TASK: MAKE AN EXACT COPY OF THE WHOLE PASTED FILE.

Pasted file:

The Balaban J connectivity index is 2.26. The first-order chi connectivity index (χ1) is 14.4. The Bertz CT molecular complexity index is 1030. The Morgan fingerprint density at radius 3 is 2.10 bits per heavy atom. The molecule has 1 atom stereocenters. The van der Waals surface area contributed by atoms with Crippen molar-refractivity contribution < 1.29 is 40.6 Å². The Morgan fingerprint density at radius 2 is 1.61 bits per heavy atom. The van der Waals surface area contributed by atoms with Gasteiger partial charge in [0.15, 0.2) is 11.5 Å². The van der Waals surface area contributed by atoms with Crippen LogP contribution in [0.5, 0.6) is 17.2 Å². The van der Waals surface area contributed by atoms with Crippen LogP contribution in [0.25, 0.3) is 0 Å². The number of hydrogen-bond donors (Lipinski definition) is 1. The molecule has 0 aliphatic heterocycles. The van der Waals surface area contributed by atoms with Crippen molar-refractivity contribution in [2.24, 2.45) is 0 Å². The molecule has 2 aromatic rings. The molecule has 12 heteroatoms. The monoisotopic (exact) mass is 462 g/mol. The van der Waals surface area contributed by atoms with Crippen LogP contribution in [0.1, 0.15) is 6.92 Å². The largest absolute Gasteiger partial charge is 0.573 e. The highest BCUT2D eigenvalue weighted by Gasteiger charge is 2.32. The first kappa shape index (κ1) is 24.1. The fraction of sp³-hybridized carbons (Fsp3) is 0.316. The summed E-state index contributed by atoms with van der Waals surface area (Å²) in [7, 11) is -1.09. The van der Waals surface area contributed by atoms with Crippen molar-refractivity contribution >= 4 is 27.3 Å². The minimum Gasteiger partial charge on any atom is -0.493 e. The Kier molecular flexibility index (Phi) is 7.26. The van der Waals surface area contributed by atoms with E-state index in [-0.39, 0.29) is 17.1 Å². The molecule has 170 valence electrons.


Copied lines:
The Balaban J connectivity index is 2.26. The first-order chi connectivity index (χ1) is 14.4. The Bertz CT molecular complexity index is 1030. The Morgan fingerprint density at radius 3 is 2.10 bits per heavy atom. The molecule has 1 atom stereocenters. The van der Waals surface area contributed by atoms with Crippen molar-refractivity contribution < 1.29 is 40.6 Å². The Morgan fingerprint density at radius 2 is 1.61 bits per heavy atom. The van der Waals surface area contributed by atoms with Gasteiger partial charge in [0.15, 0.2) is 11.5 Å². The van der Waals surface area contributed by atoms with Crippen LogP contribution in [0.5, 0.6) is 17.2 Å². The van der Waals surface area contributed by atoms with Crippen LogP contribution in [0.25, 0.3) is 0 Å². The number of hydrogen-bond donors (Lipinski definition) is 1. The molecule has 0 aliphatic heterocycles. The van der Waals surface area contributed by atoms with Crippen molar-refractivity contribution in [2.24, 2.45) is 0 Å². The molecule has 2 aromatic rings. The molecule has 12 heteroatoms. The monoisotopic (exact) mass is 462 g/mol. The van der Waals surface area contributed by atoms with Crippen LogP contribution in [0.1, 0.15) is 6.92 Å². The largest absolute Gasteiger partial charge is 0.573 e. The highest BCUT2D eigenvalue weighted by Gasteiger charge is 2.32. The first kappa shape index (κ1) is 24.1. The fraction of sp³-hybridized carbons (Fsp3) is 0.316. The summed E-state index contributed by atoms with van der Waals surface area (Å²) in [7, 11) is -1.09. The van der Waals surface area contributed by atoms with Crippen molar-refractivity contribution >= 4 is 27.3 Å². The minimum Gasteiger partial charge on any atom is -0.493 e. The Kier molecular flexibility index (Phi) is 7.26. The van der Waals surface area contributed by atoms with E-state index in [-0.39, 0.29) is 17.1 Å². The molecule has 170 valence electrons.